Advancing a Diverse Future







Increasing the share of high-quality educators of color can help close racial and ethnic achievement gaps. But currently, LA County educators do not reflect the racial and ethnic diversity of their students. LA County must recruit, retain, and develop more educators of color, especially Black and Latinx educators, and empower them to do their best work for students.

Los Angeles County needs to recruit and retain more educators of color, especially Black and Latinx educators, in order to provide students with the best possible education in equitable, diverse, and inclusive schools throughout LA County’s 80 school districts.

This publication combines local data, national research, and interviews with county educators and leaders to show the need for more educators of color in LA County, and how the community can work together to meet that need.


  • Research shows educators of color can help close achievement and opportunity gaps.
  • LA County educators do not yet reflect the full diversity of the students they teach. But in order to fully understand the issue and set strong goals for improvement, better public data are needed.

  • Innovation and improvements in teacher recruitment and training can bring more educators of color into classrooms.

  • Dedicated attention to school culture and supports for educators of color can improve retention in the long term.

Educators of color bring unique strengths and skills in the classroom and in leadership roles, which yield academic and holistic benefits for students. But among the approximately 1.5 million students, 74,000 teachers, and 6,800 school administrators in Los Angeles County, there are significantly more students of color than teachers and administrators of color.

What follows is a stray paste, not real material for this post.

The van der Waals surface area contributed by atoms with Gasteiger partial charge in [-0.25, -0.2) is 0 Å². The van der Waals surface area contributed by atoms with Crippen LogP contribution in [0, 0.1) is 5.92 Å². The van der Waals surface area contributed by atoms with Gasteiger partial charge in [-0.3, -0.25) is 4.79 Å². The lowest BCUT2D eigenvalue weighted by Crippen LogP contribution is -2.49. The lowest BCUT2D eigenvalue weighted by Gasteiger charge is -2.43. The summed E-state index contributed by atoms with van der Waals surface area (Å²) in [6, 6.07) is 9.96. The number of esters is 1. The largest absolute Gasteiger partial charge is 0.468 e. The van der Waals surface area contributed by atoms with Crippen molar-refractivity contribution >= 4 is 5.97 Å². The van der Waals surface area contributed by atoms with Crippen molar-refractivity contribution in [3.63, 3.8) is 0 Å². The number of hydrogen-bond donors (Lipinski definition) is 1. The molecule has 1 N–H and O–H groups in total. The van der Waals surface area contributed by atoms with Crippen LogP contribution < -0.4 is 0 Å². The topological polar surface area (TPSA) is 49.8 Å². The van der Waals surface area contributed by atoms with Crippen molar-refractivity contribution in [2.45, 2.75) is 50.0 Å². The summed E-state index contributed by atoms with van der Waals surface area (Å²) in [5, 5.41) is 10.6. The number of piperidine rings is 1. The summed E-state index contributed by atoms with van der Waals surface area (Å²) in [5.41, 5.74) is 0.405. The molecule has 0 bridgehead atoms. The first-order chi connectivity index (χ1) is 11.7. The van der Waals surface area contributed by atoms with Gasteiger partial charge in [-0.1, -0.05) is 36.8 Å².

• Students of Color 85% 85%
  • Teachers of Color 57% 57%
  • Administrators of Color 61% 61%

Representation alone is not enough. Educators of color must be supported to thrive. Once educators of color overcome barriers to college graduation and teacher certification to enter teaching initially, too many leave the profession or report feeling undervalued, overburdened, or unrecognized for their expertise and skills.

The Greater LA Education Foundation’s mission is to advance deeper collaboration between schools and communities to disrupt inequity and meet the needs of today’s diverse learners across LA County. Increasing recruitment and retention among educators of color is a top priority for our organization, and in the year ahead, we will build upon the work of this publication by bringing together stakeholders, releasing further research and analysis, and mapping out implementation steps for these recommendations across LA County.

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